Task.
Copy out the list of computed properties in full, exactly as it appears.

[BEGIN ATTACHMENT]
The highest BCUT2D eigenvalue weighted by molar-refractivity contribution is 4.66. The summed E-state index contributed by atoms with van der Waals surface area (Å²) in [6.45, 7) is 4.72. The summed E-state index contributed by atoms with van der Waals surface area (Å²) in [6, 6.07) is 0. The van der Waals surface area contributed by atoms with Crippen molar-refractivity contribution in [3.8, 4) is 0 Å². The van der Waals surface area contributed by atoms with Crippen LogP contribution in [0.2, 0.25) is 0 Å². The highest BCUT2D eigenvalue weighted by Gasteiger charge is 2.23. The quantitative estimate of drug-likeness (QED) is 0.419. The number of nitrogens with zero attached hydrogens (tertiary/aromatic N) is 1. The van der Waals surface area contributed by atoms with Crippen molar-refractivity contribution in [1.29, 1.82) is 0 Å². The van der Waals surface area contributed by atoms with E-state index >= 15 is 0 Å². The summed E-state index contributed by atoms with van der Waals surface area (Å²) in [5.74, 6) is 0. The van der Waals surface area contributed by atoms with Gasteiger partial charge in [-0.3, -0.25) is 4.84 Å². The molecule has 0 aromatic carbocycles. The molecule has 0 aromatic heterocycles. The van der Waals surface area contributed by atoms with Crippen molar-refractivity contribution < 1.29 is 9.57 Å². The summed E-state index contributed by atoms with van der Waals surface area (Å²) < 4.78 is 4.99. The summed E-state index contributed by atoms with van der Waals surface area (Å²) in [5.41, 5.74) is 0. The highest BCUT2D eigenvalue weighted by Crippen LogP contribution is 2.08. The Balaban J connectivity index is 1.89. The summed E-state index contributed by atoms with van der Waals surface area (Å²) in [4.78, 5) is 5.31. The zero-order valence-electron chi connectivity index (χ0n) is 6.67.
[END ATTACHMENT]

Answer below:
The highest BCUT2D eigenvalue weighted by molar-refractivity contribution is 4.66. The summed E-state index contributed by atoms with van der Waals surface area (Å²) in [6.45, 7) is 4.72. The summed E-state index contributed by atoms with van der Waals surface area (Å²) in [6, 6.07) is 0. The van der Waals surface area contributed by atoms with Crippen molar-refractivity contribution in [3.8, 4) is 0 Å². The van der Waals surface area contributed by atoms with Crippen LogP contribution in [0.2, 0.25) is 0 Å². The highest BCUT2D eigenvalue weighted by Gasteiger charge is 2.23. The quantitative estimate of drug-likeness (QED) is 0.419. The number of nitrogens with zero attached hydrogens (tertiary/aromatic N) is 1. The van der Waals surface area contributed by atoms with Crippen molar-refractivity contribution in [1.29, 1.82) is 0 Å². The van der Waals surface area contributed by atoms with E-state index >= 15 is 0 Å². The summed E-state index contributed by atoms with van der Waals surface area (Å²) in [5.74, 6) is 0. The van der Waals surface area contributed by atoms with Gasteiger partial charge in [-0.3, -0.25) is 4.84 Å². The molecule has 0 aromatic carbocycles. The molecule has 0 aromatic heterocycles. The van der Waals surface area contributed by atoms with Crippen molar-refractivity contribution < 1.29 is 9.57 Å². The summed E-state index contributed by atoms with van der Waals surface area (Å²) < 4.78 is 4.99. The summed E-state index contributed by atoms with van der Waals surface area (Å²) in [5.41, 5.74) is 0. The highest BCUT2D eigenvalue weighted by Crippen LogP contribution is 2.08. The Balaban J connectivity index is 1.89. The summed E-state index contributed by atoms with van der Waals surface area (Å²) in [4.78, 5) is 5.31. The zero-order valence-electron chi connectivity index (χ0n) is 6.67.